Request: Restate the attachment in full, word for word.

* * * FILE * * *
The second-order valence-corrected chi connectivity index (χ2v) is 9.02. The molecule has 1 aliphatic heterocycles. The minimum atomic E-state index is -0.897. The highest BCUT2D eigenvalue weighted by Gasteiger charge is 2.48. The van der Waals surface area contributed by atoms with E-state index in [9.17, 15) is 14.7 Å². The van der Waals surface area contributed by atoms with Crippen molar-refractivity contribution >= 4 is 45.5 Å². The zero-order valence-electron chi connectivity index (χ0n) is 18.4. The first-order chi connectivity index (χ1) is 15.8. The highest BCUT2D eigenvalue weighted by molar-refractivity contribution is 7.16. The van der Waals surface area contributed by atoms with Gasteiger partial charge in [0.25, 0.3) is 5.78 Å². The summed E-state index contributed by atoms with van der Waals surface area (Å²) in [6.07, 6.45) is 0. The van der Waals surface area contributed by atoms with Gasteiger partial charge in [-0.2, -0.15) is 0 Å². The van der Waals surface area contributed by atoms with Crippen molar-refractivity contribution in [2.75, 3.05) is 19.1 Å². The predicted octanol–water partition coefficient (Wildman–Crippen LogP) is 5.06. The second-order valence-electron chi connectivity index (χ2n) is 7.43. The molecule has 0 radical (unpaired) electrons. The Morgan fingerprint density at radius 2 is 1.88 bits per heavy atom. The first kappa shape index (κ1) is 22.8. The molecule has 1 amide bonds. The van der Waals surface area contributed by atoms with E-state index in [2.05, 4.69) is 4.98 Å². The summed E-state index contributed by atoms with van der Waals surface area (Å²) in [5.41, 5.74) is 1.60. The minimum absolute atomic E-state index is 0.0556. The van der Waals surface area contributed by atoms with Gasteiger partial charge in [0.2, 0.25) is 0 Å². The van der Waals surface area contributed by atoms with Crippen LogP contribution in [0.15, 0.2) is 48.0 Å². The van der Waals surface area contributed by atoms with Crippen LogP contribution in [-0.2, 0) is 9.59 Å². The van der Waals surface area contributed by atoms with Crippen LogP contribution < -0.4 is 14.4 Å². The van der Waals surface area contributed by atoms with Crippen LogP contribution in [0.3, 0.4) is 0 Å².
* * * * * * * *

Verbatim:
The second-order valence-corrected chi connectivity index (χ2v) is 9.02. The molecule has 1 aliphatic heterocycles. The minimum atomic E-state index is -0.897. The highest BCUT2D eigenvalue weighted by Gasteiger charge is 2.48. The van der Waals surface area contributed by atoms with E-state index in [9.17, 15) is 14.7 Å². The van der Waals surface area contributed by atoms with Crippen molar-refractivity contribution >= 4 is 45.5 Å². The zero-order valence-electron chi connectivity index (χ0n) is 18.4. The first-order chi connectivity index (χ1) is 15.8. The highest BCUT2D eigenvalue weighted by molar-refractivity contribution is 7.16. The van der Waals surface area contributed by atoms with Gasteiger partial charge in [0.25, 0.3) is 5.78 Å². The summed E-state index contributed by atoms with van der Waals surface area (Å²) in [6.07, 6.45) is 0. The van der Waals surface area contributed by atoms with Gasteiger partial charge in [-0.2, -0.15) is 0 Å². The van der Waals surface area contributed by atoms with Crippen molar-refractivity contribution in [2.75, 3.05) is 19.1 Å². The predicted octanol–water partition coefficient (Wildman–Crippen LogP) is 5.06. The second-order valence-electron chi connectivity index (χ2n) is 7.43. The molecule has 0 radical (unpaired) electrons. The Morgan fingerprint density at radius 2 is 1.88 bits per heavy atom. The first kappa shape index (κ1) is 22.8. The molecule has 1 amide bonds. The van der Waals surface area contributed by atoms with E-state index in [2.05, 4.69) is 4.98 Å². The summed E-state index contributed by atoms with van der Waals surface area (Å²) in [5.41, 5.74) is 1.60. The minimum absolute atomic E-state index is 0.0556. The van der Waals surface area contributed by atoms with Gasteiger partial charge in [0.2, 0.25) is 0 Å². The van der Waals surface area contributed by atoms with Crippen LogP contribution in [0.15, 0.2) is 48.0 Å². The van der Waals surface area contributed by atoms with Crippen LogP contribution in [-0.2, 0) is 9.59 Å². The van der Waals surface area contributed by atoms with Crippen LogP contribution < -0.4 is 14.4 Å². The van der Waals surface area contributed by atoms with Crippen LogP contribution in [0.3, 0.4) is 0 Å².